The Fastest Way to Build Credit
BY LATOYA IRBY
February 06, 2018
You can't build excellent credit overnight, but there are some strategies you can use to build your credit relatively quickly. The fastest way to build credit is to be intentional about how you approach every credit account, focusing on building a positive payment history and avoiding damaging credit mistakes.
A Brief Background on How Credit Scores Work
If you're just starting to build your credit from scratch, it will take at least six months before you have a credit score at all.
The credit scoring algorithm needs you to have at least one account active for a minimum of six months before it can generate a credit score for you.
Your credit score is based on the information on your credit report. It's sort of a grade that indicates how well you've handled credit in the past. Without any information on your credit report, no credit score can be generated for you.
Once you've had an account open for at least six months, then your credit score can be generated. Credit scores are calculated based on your payment history, amount of debt, amount of time you've had experience with credit, types of accounts you have experience with, and the number of recent credit applications you've made.
Before You Begin to Build Credit
Any negative information on your credit report can make it harder to build your credit. For example, if you have old debt collections or other unpaid bills hurting your score, it's best to take care of these before you start trying to improve your credit score.
Your right to an accurate credit report allows you to dispute errors with the credit bureaus. You can find out if there are errors on your credit report by checking yours for free through AnnualCreditReport.com. If you spot errors, you can write to the credit bureaus asking them to remove inaccurate items from your credit report.
If you have proof of the error, send a copy to help support your claim. (Keep the original for your own records).
The Fastest Ways to Build Credit
After you've addressed the the negative account on your credit, if you have any, the next step is to begin adding positive information.
Become an authorized user on someone else's credit card. Being an authorized user means you have the ability to use person's credit card, but not the responsibility of making payments. Once you're an authorized user, the entire account history is added to your credit report and factored into your credit score. If you're added to someone's credit card, it should ideally be a friend or family member's account with a low balance and no history of late payments.
Get a secured credit card or two, with higher credit limit if you can afford. A secured credit card is easier to get approved for if you You can control the credit limit on a secured credit card by paying a higher security deposit. Being responsible with bigger credit limits will help boost your credit score and allow you to qualify for unsecured credit cards with high credit limits.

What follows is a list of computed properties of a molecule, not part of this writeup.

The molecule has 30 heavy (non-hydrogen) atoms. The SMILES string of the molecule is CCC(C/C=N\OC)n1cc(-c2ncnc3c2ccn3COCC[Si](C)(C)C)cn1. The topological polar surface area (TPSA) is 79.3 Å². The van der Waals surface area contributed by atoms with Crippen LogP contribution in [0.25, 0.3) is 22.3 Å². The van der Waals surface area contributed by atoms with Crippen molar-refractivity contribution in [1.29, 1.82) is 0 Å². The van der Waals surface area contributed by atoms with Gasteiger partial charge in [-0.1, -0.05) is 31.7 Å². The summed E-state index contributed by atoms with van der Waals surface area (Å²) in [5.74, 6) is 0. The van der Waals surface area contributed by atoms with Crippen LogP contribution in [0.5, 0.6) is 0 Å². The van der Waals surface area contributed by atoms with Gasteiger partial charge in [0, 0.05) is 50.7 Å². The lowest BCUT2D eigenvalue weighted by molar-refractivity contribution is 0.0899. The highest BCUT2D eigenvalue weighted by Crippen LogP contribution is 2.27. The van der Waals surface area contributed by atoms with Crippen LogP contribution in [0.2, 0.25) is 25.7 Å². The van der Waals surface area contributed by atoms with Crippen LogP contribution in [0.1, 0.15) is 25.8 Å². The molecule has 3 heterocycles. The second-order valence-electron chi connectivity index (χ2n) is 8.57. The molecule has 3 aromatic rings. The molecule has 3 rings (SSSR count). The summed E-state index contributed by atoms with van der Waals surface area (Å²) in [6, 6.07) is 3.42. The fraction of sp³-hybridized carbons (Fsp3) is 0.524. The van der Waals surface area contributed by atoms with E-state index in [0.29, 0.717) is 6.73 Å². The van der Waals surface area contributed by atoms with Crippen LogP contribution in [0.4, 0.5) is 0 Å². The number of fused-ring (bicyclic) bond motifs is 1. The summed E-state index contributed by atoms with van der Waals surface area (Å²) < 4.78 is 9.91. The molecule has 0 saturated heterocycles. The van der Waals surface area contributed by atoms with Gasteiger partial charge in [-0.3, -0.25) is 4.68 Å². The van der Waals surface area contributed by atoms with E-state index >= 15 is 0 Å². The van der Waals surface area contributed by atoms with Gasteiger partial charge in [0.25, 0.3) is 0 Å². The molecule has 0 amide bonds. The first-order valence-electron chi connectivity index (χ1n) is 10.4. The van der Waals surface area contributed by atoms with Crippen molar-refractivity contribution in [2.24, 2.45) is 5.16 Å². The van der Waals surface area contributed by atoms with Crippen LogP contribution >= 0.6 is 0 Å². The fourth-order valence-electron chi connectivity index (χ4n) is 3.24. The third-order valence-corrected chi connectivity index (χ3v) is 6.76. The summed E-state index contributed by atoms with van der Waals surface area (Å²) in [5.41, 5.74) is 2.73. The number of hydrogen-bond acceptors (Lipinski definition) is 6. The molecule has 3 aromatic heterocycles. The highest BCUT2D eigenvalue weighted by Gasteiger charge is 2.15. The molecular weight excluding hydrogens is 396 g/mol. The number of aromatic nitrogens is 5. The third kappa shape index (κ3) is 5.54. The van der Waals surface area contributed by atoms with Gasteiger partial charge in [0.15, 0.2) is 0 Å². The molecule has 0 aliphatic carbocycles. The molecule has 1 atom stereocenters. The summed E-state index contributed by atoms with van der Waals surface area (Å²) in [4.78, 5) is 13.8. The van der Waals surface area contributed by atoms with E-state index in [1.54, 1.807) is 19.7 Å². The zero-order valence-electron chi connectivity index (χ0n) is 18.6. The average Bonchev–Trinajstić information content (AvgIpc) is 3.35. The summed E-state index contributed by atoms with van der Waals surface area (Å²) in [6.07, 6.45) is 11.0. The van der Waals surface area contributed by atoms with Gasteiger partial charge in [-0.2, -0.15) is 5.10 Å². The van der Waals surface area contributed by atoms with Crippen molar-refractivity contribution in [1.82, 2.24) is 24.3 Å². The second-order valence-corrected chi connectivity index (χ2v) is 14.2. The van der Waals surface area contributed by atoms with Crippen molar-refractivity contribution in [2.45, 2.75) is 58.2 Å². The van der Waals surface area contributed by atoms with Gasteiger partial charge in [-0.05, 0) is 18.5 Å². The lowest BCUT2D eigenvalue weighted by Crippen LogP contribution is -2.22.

Make sure you pay on time each month. Once you have accounts of your own, paying on time is the best thing you can do to build a good credit score.
Payment history is the biggest factor influencing your credit score. The more on time payments you have, the better. On the plus side, you only need to make the minimum payment for your payment to be considered on time, so aim to pay at least the minimum by the due date each month.
Keep your credit card balances low. The second biggest factor that affects your credit score is the amount of debt you're carrying. Keeping your credit card balance under 30 percent of the credit limit is ideal for building credit.
What Should You Avoid While You're Building Credit
While you're working to build your credit as quickly, you want to avoid mistakes that could backfire.
Avoid taking on too many credit cards at one time in an attempt to build your credit score quickly. Having lots of credit cards won't make your credit score shoot through the roof.
In fact, opening too many credit cards in a short amount of time can hurt your credit score in the short term. Not only that, taking on more credit cards than you can handle puts you at risk of late payments, a move that will definitely hurt your credit score.
Stay away from purchasing tradelines. Some credit repair companies claim they can help you improve your credit score by selling you tradelines—accounts with well-established credit histories that you can just add your name to for a quick credit boost. Credit scoring companies are sophisticated enough to tell when you're a legitimate authorized user on an account from a relative and when you've been added to an account for the sole purpose of boosting your credit score.
Keep in mind, building your credit involves you demonstrating that you can handle credit responsibly. Having open, active accounts that you're paying on time is the fastest way to build your credit.
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